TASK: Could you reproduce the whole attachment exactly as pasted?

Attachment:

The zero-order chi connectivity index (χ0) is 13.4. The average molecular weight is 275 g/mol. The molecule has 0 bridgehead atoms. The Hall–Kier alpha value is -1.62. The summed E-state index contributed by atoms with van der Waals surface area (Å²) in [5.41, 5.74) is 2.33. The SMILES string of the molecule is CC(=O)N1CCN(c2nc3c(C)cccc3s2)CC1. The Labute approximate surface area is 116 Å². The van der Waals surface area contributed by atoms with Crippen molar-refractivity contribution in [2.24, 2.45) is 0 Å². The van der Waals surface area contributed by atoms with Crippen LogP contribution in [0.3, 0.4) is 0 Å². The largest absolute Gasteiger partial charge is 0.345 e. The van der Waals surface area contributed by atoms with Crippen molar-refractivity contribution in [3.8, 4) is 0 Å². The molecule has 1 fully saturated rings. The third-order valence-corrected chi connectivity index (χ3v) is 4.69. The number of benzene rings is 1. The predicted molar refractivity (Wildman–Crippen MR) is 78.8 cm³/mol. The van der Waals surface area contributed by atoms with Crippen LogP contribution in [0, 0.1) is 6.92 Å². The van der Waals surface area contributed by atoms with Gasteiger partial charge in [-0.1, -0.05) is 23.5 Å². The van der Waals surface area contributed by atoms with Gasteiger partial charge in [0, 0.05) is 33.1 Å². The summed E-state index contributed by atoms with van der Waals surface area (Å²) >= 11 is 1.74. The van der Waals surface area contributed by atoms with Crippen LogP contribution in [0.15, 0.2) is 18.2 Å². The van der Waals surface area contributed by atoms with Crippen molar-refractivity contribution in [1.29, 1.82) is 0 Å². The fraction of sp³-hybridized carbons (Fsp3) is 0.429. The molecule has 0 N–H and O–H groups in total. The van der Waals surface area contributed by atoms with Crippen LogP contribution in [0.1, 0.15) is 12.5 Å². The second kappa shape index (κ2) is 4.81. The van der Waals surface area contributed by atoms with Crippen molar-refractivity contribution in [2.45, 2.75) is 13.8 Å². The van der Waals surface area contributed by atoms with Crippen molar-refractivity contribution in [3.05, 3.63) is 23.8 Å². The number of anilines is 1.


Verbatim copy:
The zero-order chi connectivity index (χ0) is 13.4. The average molecular weight is 275 g/mol. The molecule has 0 bridgehead atoms. The Hall–Kier alpha value is -1.62. The summed E-state index contributed by atoms with van der Waals surface area (Å²) in [5.41, 5.74) is 2.33. The SMILES string of the molecule is CC(=O)N1CCN(c2nc3c(C)cccc3s2)CC1. The Labute approximate surface area is 116 Å². The van der Waals surface area contributed by atoms with Crippen molar-refractivity contribution in [2.24, 2.45) is 0 Å². The van der Waals surface area contributed by atoms with Crippen LogP contribution in [0.3, 0.4) is 0 Å². The largest absolute Gasteiger partial charge is 0.345 e. The van der Waals surface area contributed by atoms with Crippen molar-refractivity contribution in [3.8, 4) is 0 Å². The molecule has 1 fully saturated rings. The third-order valence-corrected chi connectivity index (χ3v) is 4.69. The number of benzene rings is 1. The predicted molar refractivity (Wildman–Crippen MR) is 78.8 cm³/mol. The van der Waals surface area contributed by atoms with Crippen LogP contribution in [0, 0.1) is 6.92 Å². The van der Waals surface area contributed by atoms with Gasteiger partial charge in [-0.1, -0.05) is 23.5 Å². The van der Waals surface area contributed by atoms with Gasteiger partial charge in [0, 0.05) is 33.1 Å². The summed E-state index contributed by atoms with van der Waals surface area (Å²) >= 11 is 1.74. The van der Waals surface area contributed by atoms with Crippen LogP contribution in [0.15, 0.2) is 18.2 Å². The van der Waals surface area contributed by atoms with Crippen molar-refractivity contribution in [1.29, 1.82) is 0 Å². The fraction of sp³-hybridized carbons (Fsp3) is 0.429. The molecule has 0 N–H and O–H groups in total. The van der Waals surface area contributed by atoms with Crippen LogP contribution in [0.1, 0.15) is 12.5 Å². The second kappa shape index (κ2) is 4.81. The van der Waals surface area contributed by atoms with Crippen molar-refractivity contribution in [2.45, 2.75) is 13.8 Å². The van der Waals surface area contributed by atoms with Crippen molar-refractivity contribution in [3.05, 3.63) is 23.8 Å². The number of anilines is 1.